Ammonia, methane, and nitrous oxide emission from pig slurry applied to a pasture in New Zealand
Sherlock, Robert R.; Sommer, S. G.; Khan, R. Z.; Wood, C. W.; Guertal, E. A.; Freney, J. R.; Dawson, Christopher O.; Cameron, Keith C.
Much animal manure is being applied to small land areas close to animal confinements, resulting in environmental degradation. This paper reports a study on the emissions of ammonia (NH₃), methane (CH₄), and nitrous oxide (N₂O) from a pasture during a 90-d period after pig slurry application (60 m³ ha⁻¹) to the soil surface. The pig slurry contained 6.1 kg total N m⁻³, 4.2 kg of total ammoniacal nitrogen (TAN = NH₃ + NH₄) m⁻³, and 22.1 kg C m⁻³, and had a pH of 8.14. Ammonia was lost at a fast rate immediately after slurry application (4.7 kg N ha⁻¹ h⁻¹), when the pH and TAN concentration of the surface soil were high, but the loss rate declined quickly thereafter. Total NH₃ losses from the treated pasture were 57 kg N ha⁻¹ (22.5% of the TAN applied). Methane emission was highest (39.6 g C ha⁻¹ h⁻¹) immediately after application, as dissolved CH₄ was released from the slurry. Emissions then continued at a low rate for approximately 7 d, presumably due to metabolism of volatile fatty acids in the anaerobic slurry–treated soil. The net CH₄ emission was 1052 g C ha⁻¹ (0.08% of the carbon applied). Nitrous oxide emission was low for the first 14 d after slurry application, then showed emission peaks of 7.5 g N ha⁻¹ h⁻¹ on Day 25 and 15.8 g N ha⁻¹ h⁻¹ on Day 67, and decline depending on rainfall and nitrate (NO₃) concentrations. Emission finally reached background levels after approximately 90 d. Nitrous oxide emission was 7.6 kg N ha⁻¹ (2.1% of the N applied). It is apparent that of the two major greenhouse gases measured in this study, N₂O is by far the more important tropospheric pollutant.... [Show full abstract]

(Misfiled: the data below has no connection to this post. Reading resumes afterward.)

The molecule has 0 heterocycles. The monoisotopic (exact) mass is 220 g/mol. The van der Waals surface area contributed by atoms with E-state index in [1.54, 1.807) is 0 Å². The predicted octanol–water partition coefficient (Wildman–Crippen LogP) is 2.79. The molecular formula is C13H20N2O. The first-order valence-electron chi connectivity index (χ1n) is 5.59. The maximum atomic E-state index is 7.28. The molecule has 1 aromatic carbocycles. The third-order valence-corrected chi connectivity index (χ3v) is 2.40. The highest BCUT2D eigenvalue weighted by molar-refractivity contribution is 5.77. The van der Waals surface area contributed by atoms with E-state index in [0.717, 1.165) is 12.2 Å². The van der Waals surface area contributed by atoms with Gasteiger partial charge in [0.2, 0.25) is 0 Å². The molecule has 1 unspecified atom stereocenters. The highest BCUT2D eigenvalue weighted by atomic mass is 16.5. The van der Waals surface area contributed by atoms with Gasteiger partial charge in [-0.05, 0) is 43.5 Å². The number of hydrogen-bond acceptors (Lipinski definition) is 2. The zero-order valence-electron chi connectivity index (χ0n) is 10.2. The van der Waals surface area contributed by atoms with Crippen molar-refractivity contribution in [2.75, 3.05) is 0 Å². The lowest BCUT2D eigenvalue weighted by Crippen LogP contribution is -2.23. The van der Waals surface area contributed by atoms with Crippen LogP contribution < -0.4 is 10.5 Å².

Keywordsemissions; ammonia; methane; nitrous oxide; pig slurry; Agronomy & Agriculture; Animals; Swine; Manure; Soil; Air Pollutants; Refuse Disposal; Volatilization; Agriculture
Copyright © 2002 American Society of Agronomy, Crop Science Society of America, and Soil Science Society of America